When newly in love, there is no need for “date night”. Every conversation sipping frothy cappuccino, every stroll hand-in-hand by riverside, even mundane tasks like grocery shopping, are infused with romance and the promise of eroticism. Will he or won’t he touch me? Does he feel the heat between us? Could he ever, possibly, be mine?
The dance of courtship, of longing, new discoveries and sexual obsession, is what scientists refer to as limerence—falling in love. During the first months or years of a romance, sexual desire peaks, not only because we’re getting to know the most darling, amazing, person on earth, but because of the chemicals—dopamine, noradrenaline and testosterone—that surge through our bodies.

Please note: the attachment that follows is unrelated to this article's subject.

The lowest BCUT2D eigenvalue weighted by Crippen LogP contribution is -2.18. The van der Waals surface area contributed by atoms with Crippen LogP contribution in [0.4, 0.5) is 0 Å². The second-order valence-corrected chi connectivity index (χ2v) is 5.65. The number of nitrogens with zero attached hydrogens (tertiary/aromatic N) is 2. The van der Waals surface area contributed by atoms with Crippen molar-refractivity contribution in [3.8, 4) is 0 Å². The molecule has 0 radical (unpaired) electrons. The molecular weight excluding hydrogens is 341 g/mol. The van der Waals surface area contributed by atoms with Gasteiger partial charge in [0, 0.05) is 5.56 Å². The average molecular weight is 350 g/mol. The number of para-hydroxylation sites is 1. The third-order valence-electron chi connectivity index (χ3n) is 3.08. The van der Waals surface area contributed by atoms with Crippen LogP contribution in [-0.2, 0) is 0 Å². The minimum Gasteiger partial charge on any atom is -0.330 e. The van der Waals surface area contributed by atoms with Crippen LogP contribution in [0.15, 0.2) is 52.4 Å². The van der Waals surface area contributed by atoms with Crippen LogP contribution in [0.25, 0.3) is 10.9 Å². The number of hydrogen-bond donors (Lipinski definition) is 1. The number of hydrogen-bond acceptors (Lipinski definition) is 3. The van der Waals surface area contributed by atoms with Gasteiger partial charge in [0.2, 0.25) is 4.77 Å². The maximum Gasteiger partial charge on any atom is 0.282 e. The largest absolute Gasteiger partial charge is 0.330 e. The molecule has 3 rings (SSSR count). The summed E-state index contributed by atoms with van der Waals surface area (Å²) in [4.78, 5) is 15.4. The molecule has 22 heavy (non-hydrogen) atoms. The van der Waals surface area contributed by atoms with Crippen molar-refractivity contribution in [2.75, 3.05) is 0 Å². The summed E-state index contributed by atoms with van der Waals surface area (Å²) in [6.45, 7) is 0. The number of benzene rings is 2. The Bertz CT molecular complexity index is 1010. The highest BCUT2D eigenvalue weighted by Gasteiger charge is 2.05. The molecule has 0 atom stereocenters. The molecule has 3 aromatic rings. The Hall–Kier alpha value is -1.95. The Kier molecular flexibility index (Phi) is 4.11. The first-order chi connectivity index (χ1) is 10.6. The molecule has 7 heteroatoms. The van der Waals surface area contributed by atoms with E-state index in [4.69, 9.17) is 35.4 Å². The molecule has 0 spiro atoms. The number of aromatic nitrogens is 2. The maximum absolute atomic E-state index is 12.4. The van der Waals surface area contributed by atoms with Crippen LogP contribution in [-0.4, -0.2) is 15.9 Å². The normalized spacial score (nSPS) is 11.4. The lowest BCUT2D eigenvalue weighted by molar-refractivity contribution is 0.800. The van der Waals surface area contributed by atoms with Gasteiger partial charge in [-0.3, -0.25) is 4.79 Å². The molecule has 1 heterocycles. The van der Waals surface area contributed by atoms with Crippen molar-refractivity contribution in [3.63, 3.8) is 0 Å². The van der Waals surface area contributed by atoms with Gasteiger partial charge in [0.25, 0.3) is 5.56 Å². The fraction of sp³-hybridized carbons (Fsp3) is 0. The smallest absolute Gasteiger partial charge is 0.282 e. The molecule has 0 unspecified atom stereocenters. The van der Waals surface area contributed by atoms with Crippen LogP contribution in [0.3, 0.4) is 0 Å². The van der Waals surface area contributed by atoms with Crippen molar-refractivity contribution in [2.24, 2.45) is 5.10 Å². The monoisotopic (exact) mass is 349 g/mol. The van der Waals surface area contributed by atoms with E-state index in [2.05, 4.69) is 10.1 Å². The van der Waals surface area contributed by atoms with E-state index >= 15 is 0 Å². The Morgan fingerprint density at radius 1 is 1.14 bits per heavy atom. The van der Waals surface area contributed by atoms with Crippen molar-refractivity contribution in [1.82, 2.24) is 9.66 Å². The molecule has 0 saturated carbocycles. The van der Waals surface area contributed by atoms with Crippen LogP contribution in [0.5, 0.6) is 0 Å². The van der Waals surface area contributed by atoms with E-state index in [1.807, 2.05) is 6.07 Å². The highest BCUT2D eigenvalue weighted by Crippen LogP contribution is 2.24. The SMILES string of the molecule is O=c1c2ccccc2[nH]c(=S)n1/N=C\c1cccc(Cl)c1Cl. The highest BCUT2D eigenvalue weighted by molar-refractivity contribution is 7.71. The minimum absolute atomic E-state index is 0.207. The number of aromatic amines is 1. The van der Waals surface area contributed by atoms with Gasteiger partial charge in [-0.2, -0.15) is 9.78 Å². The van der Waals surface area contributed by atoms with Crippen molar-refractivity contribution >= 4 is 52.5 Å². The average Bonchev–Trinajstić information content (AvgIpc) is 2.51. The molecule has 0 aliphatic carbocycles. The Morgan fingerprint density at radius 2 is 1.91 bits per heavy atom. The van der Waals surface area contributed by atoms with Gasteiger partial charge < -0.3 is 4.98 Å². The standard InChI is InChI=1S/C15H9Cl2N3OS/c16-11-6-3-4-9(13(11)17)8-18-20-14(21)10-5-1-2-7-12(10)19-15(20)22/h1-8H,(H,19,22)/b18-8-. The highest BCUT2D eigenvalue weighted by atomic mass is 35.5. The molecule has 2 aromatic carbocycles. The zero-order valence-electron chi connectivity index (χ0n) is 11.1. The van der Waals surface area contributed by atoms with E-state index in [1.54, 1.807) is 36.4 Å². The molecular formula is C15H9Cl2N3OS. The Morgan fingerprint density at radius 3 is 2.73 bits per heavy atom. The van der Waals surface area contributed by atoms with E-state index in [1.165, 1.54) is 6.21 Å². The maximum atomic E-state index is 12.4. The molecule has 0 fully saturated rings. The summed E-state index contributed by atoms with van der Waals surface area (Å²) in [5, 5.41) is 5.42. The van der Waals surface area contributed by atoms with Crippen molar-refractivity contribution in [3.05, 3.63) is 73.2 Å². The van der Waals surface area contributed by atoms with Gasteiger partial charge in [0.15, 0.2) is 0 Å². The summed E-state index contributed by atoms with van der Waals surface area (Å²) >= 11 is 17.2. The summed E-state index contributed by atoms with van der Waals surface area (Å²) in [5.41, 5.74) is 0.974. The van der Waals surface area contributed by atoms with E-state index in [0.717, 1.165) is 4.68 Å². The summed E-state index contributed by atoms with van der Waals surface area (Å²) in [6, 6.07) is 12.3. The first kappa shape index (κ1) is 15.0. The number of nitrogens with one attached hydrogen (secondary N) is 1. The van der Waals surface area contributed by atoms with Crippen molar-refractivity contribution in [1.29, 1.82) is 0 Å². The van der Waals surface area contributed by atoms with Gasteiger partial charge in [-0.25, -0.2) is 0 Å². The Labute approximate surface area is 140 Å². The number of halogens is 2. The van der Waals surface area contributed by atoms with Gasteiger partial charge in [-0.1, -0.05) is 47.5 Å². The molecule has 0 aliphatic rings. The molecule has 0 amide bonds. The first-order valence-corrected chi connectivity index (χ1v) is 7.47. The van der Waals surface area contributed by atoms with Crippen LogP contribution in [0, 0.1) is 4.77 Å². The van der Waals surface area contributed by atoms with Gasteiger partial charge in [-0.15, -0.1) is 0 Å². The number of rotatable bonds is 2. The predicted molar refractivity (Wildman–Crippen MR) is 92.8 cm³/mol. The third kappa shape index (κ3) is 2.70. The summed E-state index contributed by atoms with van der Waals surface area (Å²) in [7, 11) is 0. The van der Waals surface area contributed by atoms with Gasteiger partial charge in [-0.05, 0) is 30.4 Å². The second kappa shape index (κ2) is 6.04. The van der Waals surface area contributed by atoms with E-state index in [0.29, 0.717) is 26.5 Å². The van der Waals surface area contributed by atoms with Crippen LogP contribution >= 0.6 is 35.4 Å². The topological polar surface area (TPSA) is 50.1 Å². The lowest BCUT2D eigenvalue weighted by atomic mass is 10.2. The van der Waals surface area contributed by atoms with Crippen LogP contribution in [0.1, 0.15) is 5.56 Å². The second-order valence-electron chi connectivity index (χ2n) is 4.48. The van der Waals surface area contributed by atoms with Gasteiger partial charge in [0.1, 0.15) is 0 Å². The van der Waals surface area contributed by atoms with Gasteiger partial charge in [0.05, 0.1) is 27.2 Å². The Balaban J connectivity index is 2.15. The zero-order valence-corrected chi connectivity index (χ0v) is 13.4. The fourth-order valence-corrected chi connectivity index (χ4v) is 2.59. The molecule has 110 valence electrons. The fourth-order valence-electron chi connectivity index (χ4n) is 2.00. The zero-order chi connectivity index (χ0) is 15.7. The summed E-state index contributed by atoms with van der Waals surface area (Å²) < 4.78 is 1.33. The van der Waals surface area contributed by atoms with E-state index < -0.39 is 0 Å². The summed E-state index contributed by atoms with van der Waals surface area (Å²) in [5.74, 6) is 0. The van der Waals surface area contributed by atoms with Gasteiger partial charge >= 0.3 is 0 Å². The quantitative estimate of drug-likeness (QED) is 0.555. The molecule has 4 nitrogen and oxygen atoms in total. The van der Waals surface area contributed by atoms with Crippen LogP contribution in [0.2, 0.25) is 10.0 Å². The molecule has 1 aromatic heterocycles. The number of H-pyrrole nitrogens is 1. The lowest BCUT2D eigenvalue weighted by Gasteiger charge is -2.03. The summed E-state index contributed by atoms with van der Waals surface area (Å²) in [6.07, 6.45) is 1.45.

But, friends, love like this doesn’t last; it’s not meant to. If humans were in a constant state of falling in love, civilisation would be in ruin. Who would ever show up at work? Let’s stay in bed instead…
For those of us less enchanted, we laboriously pull out “date night” in an attempt to salvage even the tiniest inkling of goodwill. We are trying to like each other, forget bang each other.